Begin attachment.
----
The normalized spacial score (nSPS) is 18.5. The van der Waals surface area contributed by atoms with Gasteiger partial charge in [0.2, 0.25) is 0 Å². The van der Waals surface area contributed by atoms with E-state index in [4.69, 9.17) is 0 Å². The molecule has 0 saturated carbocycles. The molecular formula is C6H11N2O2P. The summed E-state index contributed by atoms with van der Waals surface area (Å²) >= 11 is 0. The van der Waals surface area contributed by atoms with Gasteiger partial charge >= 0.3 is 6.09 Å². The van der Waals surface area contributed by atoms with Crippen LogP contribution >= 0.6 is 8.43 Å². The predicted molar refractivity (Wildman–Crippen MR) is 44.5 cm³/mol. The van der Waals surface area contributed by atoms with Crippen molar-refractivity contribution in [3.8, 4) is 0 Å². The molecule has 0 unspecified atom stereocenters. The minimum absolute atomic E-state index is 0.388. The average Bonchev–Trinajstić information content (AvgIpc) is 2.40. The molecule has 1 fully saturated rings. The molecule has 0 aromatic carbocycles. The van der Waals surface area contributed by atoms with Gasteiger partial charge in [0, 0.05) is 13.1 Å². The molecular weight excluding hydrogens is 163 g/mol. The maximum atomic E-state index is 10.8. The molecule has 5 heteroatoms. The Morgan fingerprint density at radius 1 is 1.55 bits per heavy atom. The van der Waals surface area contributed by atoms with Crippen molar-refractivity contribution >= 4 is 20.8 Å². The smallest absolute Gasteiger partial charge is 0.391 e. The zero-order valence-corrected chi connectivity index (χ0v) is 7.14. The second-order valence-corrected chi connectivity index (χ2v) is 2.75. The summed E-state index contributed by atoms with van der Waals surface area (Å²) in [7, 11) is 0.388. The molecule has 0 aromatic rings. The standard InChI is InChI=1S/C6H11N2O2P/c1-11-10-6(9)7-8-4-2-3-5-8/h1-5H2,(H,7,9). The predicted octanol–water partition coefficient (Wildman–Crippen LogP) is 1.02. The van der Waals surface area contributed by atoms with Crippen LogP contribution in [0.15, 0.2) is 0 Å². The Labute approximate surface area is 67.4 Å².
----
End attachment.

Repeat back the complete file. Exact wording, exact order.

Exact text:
The normalized spacial score (nSPS) is 18.5. The van der Waals surface area contributed by atoms with Gasteiger partial charge in [0.2, 0.25) is 0 Å². The van der Waals surface area contributed by atoms with E-state index in [4.69, 9.17) is 0 Å². The molecule has 0 saturated carbocycles. The molecular formula is C6H11N2O2P. The summed E-state index contributed by atoms with van der Waals surface area (Å²) >= 11 is 0. The van der Waals surface area contributed by atoms with Gasteiger partial charge >= 0.3 is 6.09 Å². The van der Waals surface area contributed by atoms with Crippen LogP contribution >= 0.6 is 8.43 Å². The predicted molar refractivity (Wildman–Crippen MR) is 44.5 cm³/mol. The van der Waals surface area contributed by atoms with Crippen molar-refractivity contribution in [3.8, 4) is 0 Å². The molecule has 0 unspecified atom stereocenters. The minimum absolute atomic E-state index is 0.388. The average Bonchev–Trinajstić information content (AvgIpc) is 2.40. The molecule has 1 fully saturated rings. The molecule has 0 aromatic carbocycles. The van der Waals surface area contributed by atoms with Gasteiger partial charge in [0, 0.05) is 13.1 Å². The molecular weight excluding hydrogens is 163 g/mol. The maximum atomic E-state index is 10.8. The molecule has 5 heteroatoms. The Morgan fingerprint density at radius 1 is 1.55 bits per heavy atom. The van der Waals surface area contributed by atoms with Crippen molar-refractivity contribution >= 4 is 20.8 Å². The smallest absolute Gasteiger partial charge is 0.391 e. The zero-order valence-corrected chi connectivity index (χ0v) is 7.14. The second-order valence-corrected chi connectivity index (χ2v) is 2.75. The summed E-state index contributed by atoms with van der Waals surface area (Å²) in [7, 11) is 0.388. The molecule has 0 aromatic rings. The standard InChI is InChI=1S/C6H11N2O2P/c1-11-10-6(9)7-8-4-2-3-5-8/h1-5H2,(H,7,9). The predicted octanol–water partition coefficient (Wildman–Crippen LogP) is 1.02. The van der Waals surface area contributed by atoms with Crippen LogP contribution in [0.15, 0.2) is 0 Å². The Labute approximate surface area is 67.4 Å².